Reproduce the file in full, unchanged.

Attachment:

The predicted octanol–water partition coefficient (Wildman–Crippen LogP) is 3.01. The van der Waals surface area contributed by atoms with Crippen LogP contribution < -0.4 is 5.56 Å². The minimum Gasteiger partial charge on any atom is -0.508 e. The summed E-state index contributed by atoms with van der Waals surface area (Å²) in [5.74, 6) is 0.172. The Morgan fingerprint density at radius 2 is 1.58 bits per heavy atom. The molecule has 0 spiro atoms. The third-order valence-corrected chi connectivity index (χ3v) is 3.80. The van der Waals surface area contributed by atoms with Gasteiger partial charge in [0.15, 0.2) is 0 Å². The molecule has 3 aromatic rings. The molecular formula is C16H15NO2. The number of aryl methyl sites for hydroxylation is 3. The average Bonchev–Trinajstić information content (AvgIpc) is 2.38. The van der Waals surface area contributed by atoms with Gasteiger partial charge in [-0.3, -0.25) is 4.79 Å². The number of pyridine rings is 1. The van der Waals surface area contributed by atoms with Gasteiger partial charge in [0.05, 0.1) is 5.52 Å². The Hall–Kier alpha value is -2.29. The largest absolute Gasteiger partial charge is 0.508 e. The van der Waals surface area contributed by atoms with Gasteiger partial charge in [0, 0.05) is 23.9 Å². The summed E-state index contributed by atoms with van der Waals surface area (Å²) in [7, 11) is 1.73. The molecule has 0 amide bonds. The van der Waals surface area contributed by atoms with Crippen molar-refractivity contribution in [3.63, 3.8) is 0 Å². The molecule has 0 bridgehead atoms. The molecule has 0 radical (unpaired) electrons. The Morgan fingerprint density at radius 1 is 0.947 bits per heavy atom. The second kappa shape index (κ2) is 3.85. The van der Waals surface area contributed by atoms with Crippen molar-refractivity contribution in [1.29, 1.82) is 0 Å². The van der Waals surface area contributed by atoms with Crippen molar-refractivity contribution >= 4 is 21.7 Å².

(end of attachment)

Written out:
The predicted octanol–water partition coefficient (Wildman–Crippen LogP) is 3.01. The van der Waals surface area contributed by atoms with Crippen LogP contribution < -0.4 is 5.56 Å². The minimum Gasteiger partial charge on any atom is -0.508 e. The summed E-state index contributed by atoms with van der Waals surface area (Å²) in [5.74, 6) is 0.172. The Morgan fingerprint density at radius 2 is 1.58 bits per heavy atom. The molecule has 0 spiro atoms. The third-order valence-corrected chi connectivity index (χ3v) is 3.80. The van der Waals surface area contributed by atoms with Gasteiger partial charge in [0.15, 0.2) is 0 Å². The molecule has 3 aromatic rings. The molecular formula is C16H15NO2. The number of aryl methyl sites for hydroxylation is 3. The average Bonchev–Trinajstić information content (AvgIpc) is 2.38. The van der Waals surface area contributed by atoms with Gasteiger partial charge in [-0.3, -0.25) is 4.79 Å². The number of pyridine rings is 1. The van der Waals surface area contributed by atoms with Gasteiger partial charge in [0.05, 0.1) is 5.52 Å². The Hall–Kier alpha value is -2.29. The largest absolute Gasteiger partial charge is 0.508 e. The van der Waals surface area contributed by atoms with Gasteiger partial charge in [0, 0.05) is 23.9 Å². The summed E-state index contributed by atoms with van der Waals surface area (Å²) in [7, 11) is 1.73. The molecule has 0 amide bonds. The van der Waals surface area contributed by atoms with Crippen molar-refractivity contribution in [3.63, 3.8) is 0 Å². The molecule has 0 bridgehead atoms. The molecule has 0 radical (unpaired) electrons. The Morgan fingerprint density at radius 1 is 0.947 bits per heavy atom. The second kappa shape index (κ2) is 3.85. The van der Waals surface area contributed by atoms with Crippen molar-refractivity contribution in [1.29, 1.82) is 0 Å². The van der Waals surface area contributed by atoms with Crippen molar-refractivity contribution >= 4 is 21.7 Å².